help with qsort() function.

This is a discussion on help with qsort() function. within the C++ Programming forums, part of the General Programming Boards category; can anyone help give a sample use of this function? It is found in the <stdlib.h> library. I want to ...

  1. #1
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    Unhappy help with qsort() function.

    can anyone help give a sample use of this function?
    It is found in the <stdlib.h> library.

    I want to sort an array of structs in ascending order with this function.

    Code:
    #include<iostream.h>
    
    struct type{int a,b;};
    
    int main()
    {
     list<type>[10];
     for(int x=9;x>0;x--) //fill in values
     {
      list[x]=x;
     }
     //qsort function here
     for(x=0;x<10;x++) //output array in order
     {
     cout<<list[x];
     }
     return 0;
    }

  2. #2
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    If you're sorting a std:list, you should use it's sorting method not qsort(). Also there's already a pre-defined template struct - pair, that already has operator < defined, so can be used in a sort. If you really want to use your own struct you'll have to write your own comparison function.

    Code:
    #include<iostream>
    #include <list>
    #include <algorithm>
    
    using namespace std;
    
    int main()
    {
     list<pair<int,int> > l(10);
     list<pair<int,int> >::iterator it;
     int x=9;
     for(it=l.begin();it!=l.end();++it) //fill in values
     {
         it->first=x--;  
     }
     l.sort();
    
     for(it=l.begin();it!=l.end();++it) //output array in order
     {
     cout<<it->first;
     }
     return 0;
    }

  3. #3
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    anyone know where I can learn about the qsort() function? thanx.

  4. #4
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    Doing a search on google (or these boards) will give you plenty of examples. Why do you need to use qsort .

  5. #5
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    on my actual program, I have over 200,000,000 elements.
    I've tried the insertion, selection and bubble but they were time consuming.

    and each element are structs.

  6. #6
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    982
    qsort() doesn't sort lists. If you want to use an array based sort you should place the elements in an array(or vector) and then use std::sort(). If you want to use a list as a base data structure, you could look into the associative containers (std::map,std::set), which normally use something like a red-black tree, or use std::list::sort(). All of these will be quicker than an insertion, selection or bubble sort.

  7. #7
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    I'm confused. what I'm trying to do is to sort an array of structs by a member.

    this is a sample of what I have:

    Code:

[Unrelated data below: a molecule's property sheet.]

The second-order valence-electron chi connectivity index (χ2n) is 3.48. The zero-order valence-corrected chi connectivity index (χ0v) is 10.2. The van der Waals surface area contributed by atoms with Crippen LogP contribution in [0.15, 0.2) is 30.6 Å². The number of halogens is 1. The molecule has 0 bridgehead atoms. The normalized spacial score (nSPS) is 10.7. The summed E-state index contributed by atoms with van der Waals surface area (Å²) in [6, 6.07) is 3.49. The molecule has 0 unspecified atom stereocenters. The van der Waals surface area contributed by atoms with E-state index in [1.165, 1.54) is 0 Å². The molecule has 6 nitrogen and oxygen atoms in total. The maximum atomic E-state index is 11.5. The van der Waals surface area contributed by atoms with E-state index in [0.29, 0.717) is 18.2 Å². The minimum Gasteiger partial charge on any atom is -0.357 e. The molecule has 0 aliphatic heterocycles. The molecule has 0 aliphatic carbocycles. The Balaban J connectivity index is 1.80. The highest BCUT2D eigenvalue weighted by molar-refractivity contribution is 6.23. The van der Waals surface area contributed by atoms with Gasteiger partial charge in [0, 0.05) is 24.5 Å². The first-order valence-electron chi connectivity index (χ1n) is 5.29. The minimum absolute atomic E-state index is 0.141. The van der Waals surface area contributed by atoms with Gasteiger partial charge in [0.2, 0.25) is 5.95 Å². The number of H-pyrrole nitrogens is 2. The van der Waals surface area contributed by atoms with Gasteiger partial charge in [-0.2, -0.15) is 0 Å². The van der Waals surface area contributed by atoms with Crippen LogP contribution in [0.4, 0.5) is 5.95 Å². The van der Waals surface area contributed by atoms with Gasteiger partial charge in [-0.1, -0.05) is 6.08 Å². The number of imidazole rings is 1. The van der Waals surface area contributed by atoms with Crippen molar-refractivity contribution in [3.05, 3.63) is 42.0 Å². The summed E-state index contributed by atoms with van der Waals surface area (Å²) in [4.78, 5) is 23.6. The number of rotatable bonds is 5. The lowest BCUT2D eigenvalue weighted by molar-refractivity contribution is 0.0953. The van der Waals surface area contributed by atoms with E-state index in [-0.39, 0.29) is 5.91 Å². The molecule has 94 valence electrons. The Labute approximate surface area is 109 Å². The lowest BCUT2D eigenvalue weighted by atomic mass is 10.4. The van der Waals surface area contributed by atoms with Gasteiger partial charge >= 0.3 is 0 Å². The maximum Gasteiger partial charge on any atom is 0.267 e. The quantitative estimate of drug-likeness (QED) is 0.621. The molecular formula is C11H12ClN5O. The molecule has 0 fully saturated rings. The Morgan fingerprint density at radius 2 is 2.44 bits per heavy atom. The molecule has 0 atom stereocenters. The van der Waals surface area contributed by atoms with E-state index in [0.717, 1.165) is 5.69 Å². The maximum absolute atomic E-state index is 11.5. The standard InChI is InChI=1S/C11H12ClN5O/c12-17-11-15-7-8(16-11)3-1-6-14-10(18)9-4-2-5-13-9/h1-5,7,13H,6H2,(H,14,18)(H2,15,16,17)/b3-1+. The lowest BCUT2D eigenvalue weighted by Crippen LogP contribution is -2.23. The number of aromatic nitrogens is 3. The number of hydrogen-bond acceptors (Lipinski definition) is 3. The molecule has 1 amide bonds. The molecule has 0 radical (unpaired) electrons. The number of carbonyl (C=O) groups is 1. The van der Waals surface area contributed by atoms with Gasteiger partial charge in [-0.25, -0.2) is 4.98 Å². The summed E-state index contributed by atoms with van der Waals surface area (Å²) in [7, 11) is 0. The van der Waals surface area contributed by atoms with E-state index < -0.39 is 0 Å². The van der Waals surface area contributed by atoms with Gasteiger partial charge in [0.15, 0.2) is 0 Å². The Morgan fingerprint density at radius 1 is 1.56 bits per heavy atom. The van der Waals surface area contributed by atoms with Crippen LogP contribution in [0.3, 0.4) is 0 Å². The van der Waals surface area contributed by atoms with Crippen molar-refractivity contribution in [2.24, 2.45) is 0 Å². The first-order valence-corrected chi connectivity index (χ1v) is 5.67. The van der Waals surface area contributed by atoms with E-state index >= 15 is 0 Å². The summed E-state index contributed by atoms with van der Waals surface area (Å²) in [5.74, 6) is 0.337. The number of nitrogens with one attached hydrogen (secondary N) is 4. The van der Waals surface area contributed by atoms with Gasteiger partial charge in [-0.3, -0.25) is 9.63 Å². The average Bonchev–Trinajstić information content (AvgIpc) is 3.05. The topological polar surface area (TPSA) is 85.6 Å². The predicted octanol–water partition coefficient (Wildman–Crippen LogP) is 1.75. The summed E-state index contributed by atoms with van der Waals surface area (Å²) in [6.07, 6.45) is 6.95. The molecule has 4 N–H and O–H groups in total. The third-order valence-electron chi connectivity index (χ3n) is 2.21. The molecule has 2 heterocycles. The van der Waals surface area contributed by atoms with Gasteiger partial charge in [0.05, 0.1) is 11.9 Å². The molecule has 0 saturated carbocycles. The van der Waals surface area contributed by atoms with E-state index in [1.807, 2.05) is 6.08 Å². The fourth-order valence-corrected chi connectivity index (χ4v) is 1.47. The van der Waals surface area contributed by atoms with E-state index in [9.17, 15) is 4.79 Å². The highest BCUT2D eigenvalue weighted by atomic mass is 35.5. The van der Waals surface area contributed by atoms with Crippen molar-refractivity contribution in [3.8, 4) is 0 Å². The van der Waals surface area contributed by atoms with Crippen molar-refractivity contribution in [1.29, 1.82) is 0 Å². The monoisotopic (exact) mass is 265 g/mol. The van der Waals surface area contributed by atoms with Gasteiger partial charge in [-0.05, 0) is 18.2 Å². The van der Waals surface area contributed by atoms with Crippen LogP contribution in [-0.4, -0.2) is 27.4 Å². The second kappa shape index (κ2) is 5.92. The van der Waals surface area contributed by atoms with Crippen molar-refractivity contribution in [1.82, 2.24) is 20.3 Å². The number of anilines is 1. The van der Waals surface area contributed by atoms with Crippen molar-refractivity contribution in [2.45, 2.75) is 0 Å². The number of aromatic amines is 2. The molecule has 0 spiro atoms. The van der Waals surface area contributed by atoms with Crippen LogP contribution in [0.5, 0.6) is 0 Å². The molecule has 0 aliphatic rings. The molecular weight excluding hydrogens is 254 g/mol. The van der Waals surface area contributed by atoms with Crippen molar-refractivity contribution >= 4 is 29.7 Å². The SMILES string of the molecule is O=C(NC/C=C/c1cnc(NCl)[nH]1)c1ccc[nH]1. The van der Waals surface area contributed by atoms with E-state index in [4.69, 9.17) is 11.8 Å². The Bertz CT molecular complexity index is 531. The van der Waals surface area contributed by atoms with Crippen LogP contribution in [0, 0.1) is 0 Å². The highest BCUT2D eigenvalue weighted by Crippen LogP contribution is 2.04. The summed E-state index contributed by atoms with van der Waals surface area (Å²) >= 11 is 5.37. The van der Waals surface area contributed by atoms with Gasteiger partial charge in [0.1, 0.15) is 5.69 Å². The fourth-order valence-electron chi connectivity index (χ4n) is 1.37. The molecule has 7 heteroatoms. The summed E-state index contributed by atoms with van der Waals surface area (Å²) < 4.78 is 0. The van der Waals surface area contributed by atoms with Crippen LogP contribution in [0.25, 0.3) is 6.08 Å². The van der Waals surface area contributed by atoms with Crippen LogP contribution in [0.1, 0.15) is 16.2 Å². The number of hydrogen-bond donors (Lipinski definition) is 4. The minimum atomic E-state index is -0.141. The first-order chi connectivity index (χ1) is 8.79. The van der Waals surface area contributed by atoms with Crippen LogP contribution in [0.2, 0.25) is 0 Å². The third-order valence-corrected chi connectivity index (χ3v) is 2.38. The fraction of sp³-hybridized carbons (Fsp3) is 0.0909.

struct type{int a,b,c};
    
    int main()
    {
    type list[2000];
    for(int i=0;i<2000;i++)
     {
      list[i].a=i+10;
      list[i].b=i+20;
      list[i].c=i+30;
     }
    
    //insert here: sort the struct array by a member
    
    qsort() ?
    ...
    }

    so if I want to sort the list with for example, member b. how do I do this?

    also, what are the parameters (and what do they represent) for the qsort() function?

  8. #8
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    >so if I want to sort the list with for example, member b. how do I do this?

    Like this -

    Code:
    #include <iostream>
    #include <algorithm>
    
    using namespace std;
    
    struct type{
    	int a,b,c;
    	operator <(type &f)
    	{
    		return this->b<f.b;
    	}
    	};
    
    
    int main () {
    
    	type list[2000];
    	int i=0,j=0;
    	for(i=1999,j=0;i>=0;i--,j++)
    	{
    		list[j].a=i+10;
    		list[j].b=i+20;
    		list[j].c=i+30;
    	}
    
    	sort(&list[0],&list[2000]);
    
    	for(i=0;i<2000;i++)
    	{
    		cout << list[i].b<<endl;
    	}
    
    	return 0;     
    
    }
    You'd use std::sort over qsort as it gives better performance guarantees and can inline the comparison if you write a functor.

  9. #9
    Registered User Dual-Catfish's Avatar
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    If you want information on a specific function, why not look it up on MSDN?

  10. #10
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    Sorensen, major thanks to you.

    the qsort() function I still can't fully understand yet but the algorithm library helped a lot.

    everything works now (still kinda time consuming) but how do I add an inline to the function? I mean, I only need to use that function once.

  11. #11
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    >but how do I add an inline to the function?

    If you're just using one of the built in functors, such less or greater (the default argument for std::sort, is the less functor) then they're already declared inline. All you have to do is write operator < inline as in my example above.

  12. #12
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    I hope this struct is correct... it works but want to double check.

    an error occured when I added "inline" after the "operator <" so I added it before the "operator <"

    Code:
    struct values
    {
     int w,s,i,x,c,n,q,o,z,e,axisx,axisy,axisz,
          six,cinq,onze,totala,totals,totalm,totald,end,result;
     char di[3];
     bool cur,lin,nuls;
     inline operator <(values & copy)
     {
      return this->end<copy.end;
     }
    };

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